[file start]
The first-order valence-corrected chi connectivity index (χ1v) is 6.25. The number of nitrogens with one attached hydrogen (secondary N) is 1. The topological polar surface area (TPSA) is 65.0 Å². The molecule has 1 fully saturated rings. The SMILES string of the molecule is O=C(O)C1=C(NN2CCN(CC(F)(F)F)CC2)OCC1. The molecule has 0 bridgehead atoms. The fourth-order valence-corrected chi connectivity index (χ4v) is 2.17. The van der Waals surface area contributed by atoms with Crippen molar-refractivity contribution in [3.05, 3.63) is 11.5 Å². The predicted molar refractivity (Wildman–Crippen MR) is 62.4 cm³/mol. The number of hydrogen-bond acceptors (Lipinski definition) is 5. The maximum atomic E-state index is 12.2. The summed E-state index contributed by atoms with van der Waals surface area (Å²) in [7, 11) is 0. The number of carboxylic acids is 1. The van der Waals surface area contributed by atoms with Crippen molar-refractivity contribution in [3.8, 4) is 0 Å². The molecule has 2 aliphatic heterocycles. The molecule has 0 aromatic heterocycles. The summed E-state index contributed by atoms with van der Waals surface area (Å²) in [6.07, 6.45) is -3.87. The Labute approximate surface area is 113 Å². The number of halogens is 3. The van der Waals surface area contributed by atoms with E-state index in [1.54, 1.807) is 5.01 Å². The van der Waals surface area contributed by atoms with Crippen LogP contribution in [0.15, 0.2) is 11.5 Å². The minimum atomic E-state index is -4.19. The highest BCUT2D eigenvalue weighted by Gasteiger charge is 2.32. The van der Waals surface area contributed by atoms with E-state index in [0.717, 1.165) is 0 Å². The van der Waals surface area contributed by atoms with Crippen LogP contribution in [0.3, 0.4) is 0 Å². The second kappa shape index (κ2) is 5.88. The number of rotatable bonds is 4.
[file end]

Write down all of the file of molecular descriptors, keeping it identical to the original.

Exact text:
The first-order valence-corrected chi connectivity index (χ1v) is 6.25. The number of nitrogens with one attached hydrogen (secondary N) is 1. The topological polar surface area (TPSA) is 65.0 Å². The molecule has 1 fully saturated rings. The SMILES string of the molecule is O=C(O)C1=C(NN2CCN(CC(F)(F)F)CC2)OCC1. The molecule has 0 bridgehead atoms. The fourth-order valence-corrected chi connectivity index (χ4v) is 2.17. The van der Waals surface area contributed by atoms with Crippen molar-refractivity contribution in [3.05, 3.63) is 11.5 Å². The predicted molar refractivity (Wildman–Crippen MR) is 62.4 cm³/mol. The number of hydrogen-bond acceptors (Lipinski definition) is 5. The maximum atomic E-state index is 12.2. The summed E-state index contributed by atoms with van der Waals surface area (Å²) in [7, 11) is 0. The number of carboxylic acids is 1. The van der Waals surface area contributed by atoms with Crippen molar-refractivity contribution in [3.8, 4) is 0 Å². The molecule has 2 aliphatic heterocycles. The molecule has 0 aromatic heterocycles. The summed E-state index contributed by atoms with van der Waals surface area (Å²) in [6.07, 6.45) is -3.87. The Labute approximate surface area is 113 Å². The number of halogens is 3. The van der Waals surface area contributed by atoms with E-state index in [1.54, 1.807) is 5.01 Å². The van der Waals surface area contributed by atoms with Crippen LogP contribution in [0.15, 0.2) is 11.5 Å². The minimum atomic E-state index is -4.19. The highest BCUT2D eigenvalue weighted by Gasteiger charge is 2.32. The van der Waals surface area contributed by atoms with E-state index in [0.717, 1.165) is 0 Å². The van der Waals surface area contributed by atoms with Crippen LogP contribution in [0.3, 0.4) is 0 Å². The second kappa shape index (κ2) is 5.88. The number of rotatable bonds is 4.